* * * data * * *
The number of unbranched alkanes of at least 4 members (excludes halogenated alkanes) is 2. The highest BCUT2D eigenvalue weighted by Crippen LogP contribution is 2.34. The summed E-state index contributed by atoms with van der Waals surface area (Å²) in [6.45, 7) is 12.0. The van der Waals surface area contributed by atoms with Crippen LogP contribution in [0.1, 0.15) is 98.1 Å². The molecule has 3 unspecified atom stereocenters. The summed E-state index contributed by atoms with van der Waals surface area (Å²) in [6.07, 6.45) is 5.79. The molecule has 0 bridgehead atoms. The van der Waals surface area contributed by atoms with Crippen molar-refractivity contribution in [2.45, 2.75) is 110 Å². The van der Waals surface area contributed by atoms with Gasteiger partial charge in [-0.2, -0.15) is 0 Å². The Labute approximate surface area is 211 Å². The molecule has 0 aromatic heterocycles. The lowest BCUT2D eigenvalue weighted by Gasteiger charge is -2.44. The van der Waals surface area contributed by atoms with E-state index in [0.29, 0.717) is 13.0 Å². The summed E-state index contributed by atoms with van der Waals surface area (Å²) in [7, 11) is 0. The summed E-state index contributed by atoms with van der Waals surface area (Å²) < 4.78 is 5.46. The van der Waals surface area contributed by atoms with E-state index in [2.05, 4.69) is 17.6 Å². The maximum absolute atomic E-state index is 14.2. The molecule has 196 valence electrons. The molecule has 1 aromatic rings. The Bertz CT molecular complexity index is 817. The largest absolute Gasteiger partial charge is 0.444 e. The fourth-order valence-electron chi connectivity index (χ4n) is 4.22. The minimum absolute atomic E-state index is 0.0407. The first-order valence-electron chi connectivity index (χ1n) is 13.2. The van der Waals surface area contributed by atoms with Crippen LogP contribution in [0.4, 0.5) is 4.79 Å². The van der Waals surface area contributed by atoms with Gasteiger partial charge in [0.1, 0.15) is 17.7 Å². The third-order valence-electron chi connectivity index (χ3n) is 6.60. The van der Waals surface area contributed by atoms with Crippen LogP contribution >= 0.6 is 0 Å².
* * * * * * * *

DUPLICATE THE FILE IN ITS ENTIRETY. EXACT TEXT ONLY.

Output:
The number of unbranched alkanes of at least 4 members (excludes halogenated alkanes) is 2. The highest BCUT2D eigenvalue weighted by Crippen LogP contribution is 2.34. The summed E-state index contributed by atoms with van der Waals surface area (Å²) in [6.45, 7) is 12.0. The van der Waals surface area contributed by atoms with Crippen LogP contribution in [0.1, 0.15) is 98.1 Å². The molecule has 3 unspecified atom stereocenters. The summed E-state index contributed by atoms with van der Waals surface area (Å²) in [6.07, 6.45) is 5.79. The molecule has 0 bridgehead atoms. The van der Waals surface area contributed by atoms with Crippen molar-refractivity contribution in [2.45, 2.75) is 110 Å². The van der Waals surface area contributed by atoms with Gasteiger partial charge in [-0.2, -0.15) is 0 Å². The Labute approximate surface area is 211 Å². The molecule has 0 aromatic heterocycles. The lowest BCUT2D eigenvalue weighted by Gasteiger charge is -2.44. The van der Waals surface area contributed by atoms with E-state index in [0.29, 0.717) is 13.0 Å². The summed E-state index contributed by atoms with van der Waals surface area (Å²) in [7, 11) is 0. The summed E-state index contributed by atoms with van der Waals surface area (Å²) < 4.78 is 5.46. The van der Waals surface area contributed by atoms with E-state index in [2.05, 4.69) is 17.6 Å². The maximum absolute atomic E-state index is 14.2. The molecule has 196 valence electrons. The molecule has 1 aromatic rings. The Bertz CT molecular complexity index is 817. The largest absolute Gasteiger partial charge is 0.444 e. The fourth-order valence-electron chi connectivity index (χ4n) is 4.22. The minimum absolute atomic E-state index is 0.0407. The first-order valence-electron chi connectivity index (χ1n) is 13.2. The van der Waals surface area contributed by atoms with Crippen LogP contribution in [0.4, 0.5) is 4.79 Å². The van der Waals surface area contributed by atoms with Gasteiger partial charge in [0.1, 0.15) is 17.7 Å². The third-order valence-electron chi connectivity index (χ3n) is 6.60. The van der Waals surface area contributed by atoms with Crippen LogP contribution >= 0.6 is 0 Å².